I really admire the excellent photography in Sport Truck, and I'd like to improve the quality of my own photos. I don't have any aspirations of turning pro; I'd just like photos of my '99 Silverado to be nice enough to enlarge and hang on a wall.
I know you can't teach photography in a letters column, but maybe you could give me some insight into how the reflection photos were taken of the '95 GMC 1500 on pages 66-69 of your June '07 issue.
I have a Nikon D40 digital camera. Is it sufficient for I want to do? Do you use computer graphics programs to alter your photos? I'd welcome any tips you can give me.
The key to good photography is similar to success in real estate-location, location, location. a good location can make a world of difference. Study photos you like to get a feel for what makes a good location. lack of background clutter, lack of power lines, poles, trees, etc., and lack of parking or road stripes are all important.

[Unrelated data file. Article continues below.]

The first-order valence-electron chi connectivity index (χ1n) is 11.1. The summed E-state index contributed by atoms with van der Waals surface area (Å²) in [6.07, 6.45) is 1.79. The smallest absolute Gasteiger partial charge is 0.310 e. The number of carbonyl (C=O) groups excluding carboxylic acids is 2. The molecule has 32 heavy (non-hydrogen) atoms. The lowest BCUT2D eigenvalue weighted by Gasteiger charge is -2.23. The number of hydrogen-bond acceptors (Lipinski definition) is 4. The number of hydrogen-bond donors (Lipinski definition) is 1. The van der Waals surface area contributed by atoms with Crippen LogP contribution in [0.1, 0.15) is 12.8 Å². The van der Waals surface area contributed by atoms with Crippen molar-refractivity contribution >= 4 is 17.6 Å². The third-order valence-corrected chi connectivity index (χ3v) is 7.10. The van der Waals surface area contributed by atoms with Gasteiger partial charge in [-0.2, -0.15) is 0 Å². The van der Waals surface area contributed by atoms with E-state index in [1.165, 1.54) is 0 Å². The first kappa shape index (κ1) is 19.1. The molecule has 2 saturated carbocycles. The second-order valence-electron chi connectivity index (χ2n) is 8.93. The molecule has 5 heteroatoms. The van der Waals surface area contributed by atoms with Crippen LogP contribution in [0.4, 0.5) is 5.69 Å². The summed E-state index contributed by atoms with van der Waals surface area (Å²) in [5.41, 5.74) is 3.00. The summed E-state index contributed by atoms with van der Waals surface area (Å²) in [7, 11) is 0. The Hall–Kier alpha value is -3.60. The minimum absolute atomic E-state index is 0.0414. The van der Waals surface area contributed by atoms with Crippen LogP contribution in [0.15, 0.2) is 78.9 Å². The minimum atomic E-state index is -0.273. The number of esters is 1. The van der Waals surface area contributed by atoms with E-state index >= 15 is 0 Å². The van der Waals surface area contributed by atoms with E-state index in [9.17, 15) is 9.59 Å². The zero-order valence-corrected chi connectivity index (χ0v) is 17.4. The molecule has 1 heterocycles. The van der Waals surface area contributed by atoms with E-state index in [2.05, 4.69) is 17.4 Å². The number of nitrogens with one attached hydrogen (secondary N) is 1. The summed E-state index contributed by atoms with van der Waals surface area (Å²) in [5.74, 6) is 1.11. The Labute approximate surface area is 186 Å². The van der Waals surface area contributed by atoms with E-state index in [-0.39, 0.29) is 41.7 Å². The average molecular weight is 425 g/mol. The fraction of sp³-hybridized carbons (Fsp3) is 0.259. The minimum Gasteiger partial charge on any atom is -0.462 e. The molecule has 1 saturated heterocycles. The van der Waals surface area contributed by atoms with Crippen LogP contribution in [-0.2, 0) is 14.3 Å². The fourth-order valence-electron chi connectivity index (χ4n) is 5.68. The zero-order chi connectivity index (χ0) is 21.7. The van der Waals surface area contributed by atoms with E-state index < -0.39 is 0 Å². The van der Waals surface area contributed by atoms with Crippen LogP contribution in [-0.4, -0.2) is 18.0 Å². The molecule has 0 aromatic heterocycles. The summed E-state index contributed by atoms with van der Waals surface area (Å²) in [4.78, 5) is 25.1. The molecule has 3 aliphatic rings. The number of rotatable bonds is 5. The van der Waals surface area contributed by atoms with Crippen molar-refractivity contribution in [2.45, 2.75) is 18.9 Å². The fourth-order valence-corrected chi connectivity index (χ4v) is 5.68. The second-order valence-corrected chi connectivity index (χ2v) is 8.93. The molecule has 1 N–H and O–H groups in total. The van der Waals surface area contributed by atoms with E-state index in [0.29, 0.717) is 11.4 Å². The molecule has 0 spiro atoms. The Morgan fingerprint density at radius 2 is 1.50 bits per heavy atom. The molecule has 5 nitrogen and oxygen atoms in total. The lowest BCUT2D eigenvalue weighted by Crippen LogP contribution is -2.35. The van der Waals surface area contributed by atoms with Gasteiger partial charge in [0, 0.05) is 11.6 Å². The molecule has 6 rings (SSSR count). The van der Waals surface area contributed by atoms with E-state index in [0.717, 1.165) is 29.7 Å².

Another key element is light. the more dramatic, diffused light near sunrise or sunset is preferable to the harsh, direct midday light. Cloud cover is an asset when shooting midday.
Long exposures are necessary in low light, so a tripod is a must. Shooting from a distance with a long lens will help emphasize the truck while diminishing the background. low angles (even from ground level) are good with a long lens. Shooting from high on a ladder is a good way to isolate the truck when using a short lens or shooting in a crowded location.
Be aware of distracting objects (including your own reflection) in both the background and foreground. Shoot photos with the parking lights on and with them off. the red and orange glow can add drama. Shoot tons of images. The more you shoot, the more likely you are to get a great shot.
The reflection technique requires lots of water and a large chunk of pavement. Wet the area far past the truck and keep it wet. any dry or unevenly wet areas will spoil the effect. don't splash the truck.
Your Nikon d40 is an excellent choice. Many magazine photos have been taken with less sophisticated digital cameras. Set the image size to the maximum. You want the largest .jpeg files possible. Yes, computer programs such as Photoshop are sometimes used to minimize background problems, but the best shots are those that don't require tweaking.
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